Still in his 40s, McLaren was listed by TIME magazine as one of the 25 most influential evangelicals in America. TIME called him a leader in a worldwide movement to establish “a kinder and gentler brand of religion” and “yet remain true to Scripture.” TIME called him “an elder statesman … of the emerging church.”

Like Dorothy, McLaren found himself riding a tornado. Many friends saw great hope in his message and he logged countless miles to appear before appreciative audiences. Many foes claimed he was abandoning truly evangelical Christianity and he shouldered countless attacks in news media and social media.

Now, in his late 50s, McLaren is retired from parish ministry and is more firmly in control of his own life’s journey once again. He now seems far less interested in playing with labels—or battling his foes—than he is in the core message of his ministry: “The Living God is with us! And with all creation!”

Those are two lines you’ll learn to proclaim if you read his new book, We Make the Road by Walking: A Year-Long Quest for Spiritual Formation, Reorientation, and Activation. McLaren is hoping that you’ll make that proclamation with friends, your family and your entire congregation, week after week for a year. This book is all you need to spend 52 weeks taking a pilgrimage with McLaren through the Bible from Genesis to Revelation.

While a year-long Bible study may seem like a heavy-duty return to McLaren’s evangelical roots, readers quickly discover that he remains steadfastly committed to his original message all those years ago: The Christian journey is always about change.

The book’s opening lines are a challenge: “You are not finished yet. You are ‘in the making.’ You have the capacity to learn, mature, think, change and grow. You also have the freedom to stagnate, regress, constrict and lose your way. Which road will you take?”

ReadTheSpirit Editor David Crumm interviewed Brian McLaren about his new book. Here are …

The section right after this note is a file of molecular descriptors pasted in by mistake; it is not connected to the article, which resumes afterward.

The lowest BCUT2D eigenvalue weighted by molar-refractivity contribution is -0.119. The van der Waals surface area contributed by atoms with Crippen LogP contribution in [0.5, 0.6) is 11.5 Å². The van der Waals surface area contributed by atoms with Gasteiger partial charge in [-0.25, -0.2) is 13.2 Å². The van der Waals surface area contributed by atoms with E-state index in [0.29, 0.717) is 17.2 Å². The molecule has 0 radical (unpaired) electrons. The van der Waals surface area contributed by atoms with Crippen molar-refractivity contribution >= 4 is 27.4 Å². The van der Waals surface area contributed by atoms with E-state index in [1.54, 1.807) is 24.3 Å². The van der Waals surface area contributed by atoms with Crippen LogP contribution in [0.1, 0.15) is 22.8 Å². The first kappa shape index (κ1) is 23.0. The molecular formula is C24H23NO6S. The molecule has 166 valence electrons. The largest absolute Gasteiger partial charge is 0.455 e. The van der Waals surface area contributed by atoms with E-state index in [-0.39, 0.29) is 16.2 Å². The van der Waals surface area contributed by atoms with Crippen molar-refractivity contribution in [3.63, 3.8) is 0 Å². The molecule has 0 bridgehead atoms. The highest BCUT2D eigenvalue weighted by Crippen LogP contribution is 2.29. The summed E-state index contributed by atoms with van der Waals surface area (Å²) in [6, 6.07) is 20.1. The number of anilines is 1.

HIGHLIGHTS OF OUR INTERVIEW
WITH BRIAN McLAREN ABOUT
‘WE MAKE THE ROAD BY WALKING’

Brian McLaren author of We Make the Road by WalkingDAVID: Readers could begin this year-long journey through the Bible at any point. You don’t have specific dates attached to the 52 chapters. But the book is designed so that, if readers start in early September, they’ll roughly reach the Christmas story in the appropriate season and so on. Can you explain that overall plan?

BRIAN: I’m a big fan of the church year, but as the church year is experienced in most congregations, the entire biblical story isn’t connected very well. People hear little snippets from the Bible read aloud and it’s hard to understand the big connections. So, I wanted to create some way to guide people through the biblical story as if these chapters might be sermons people would hear in church, week by week. In fact, I’m happy if groups want to use this book that way: as a series of sermons.

You’re right, I decided to start this year with the North American school year, which begins each September. So, if readers do start in September and follow the book week by week, it will take them into the season of Advent during the winter and we will follow Jesus’s life to Holy Week in the spring.

DAVID: This was smart. Most of the country’s thousands of congregations scatter during the summer and gear up again around Labor Day.

BRIAN: I was a pastor for 24 years and I know a lot about how resources are used in congregations. Most of us organize ourselves around quarters, so one way to think of this book is: We look at the Hebrew scriptures in the first quarter, starting with Labor Day. Then, the second quarter is the life of Jesus. Then, we take the teachings of Jesus up through the Passion and Holy Week in the third quarter. And we look at what flows from the life of Jesus in the early church in the fourth quarter.

A SPECIAL ROLE FOR CHILDREN

DAVID: Here’s another big selling point for congregations to get this book now—and start using it in the fall: You’ve included things for children throughout the book. If families are reading your book around the table, this is a terrific way to bring children into Bible study. And, nearly all of the growing churches I’ve visited have some kind of vibrant children’s ministry. Your book includes something for children at each stop.

BRIAN: The idea of this book is to spark questions. And if we assume that people will be able to spend time regularly talking about these issues, then we should include all ages. Many gatherings include children. Can we involve our children in this process? I think we should.

My dream is that families will use this book and small groups will use it, too. And I hope that any families or groups with children can include them in the group. I’m not interested in cute little comments for kids on the side. We can do better than that. I’ve actually engaged with children using some of these questions and they can really add to the discussion, if you take this invitation seriously.

PRAYERS FOR THOSE WHO’VE LEFT THE CHURCH

DAVID: Obviously, I’m a big fan of this book. So let me raise another selling point: At the end of the book you give readers 12 pages of resources to use either in small-group worship or to use in church services. You’ve got prayers and other pieces of liturgy that people could use throughout the year.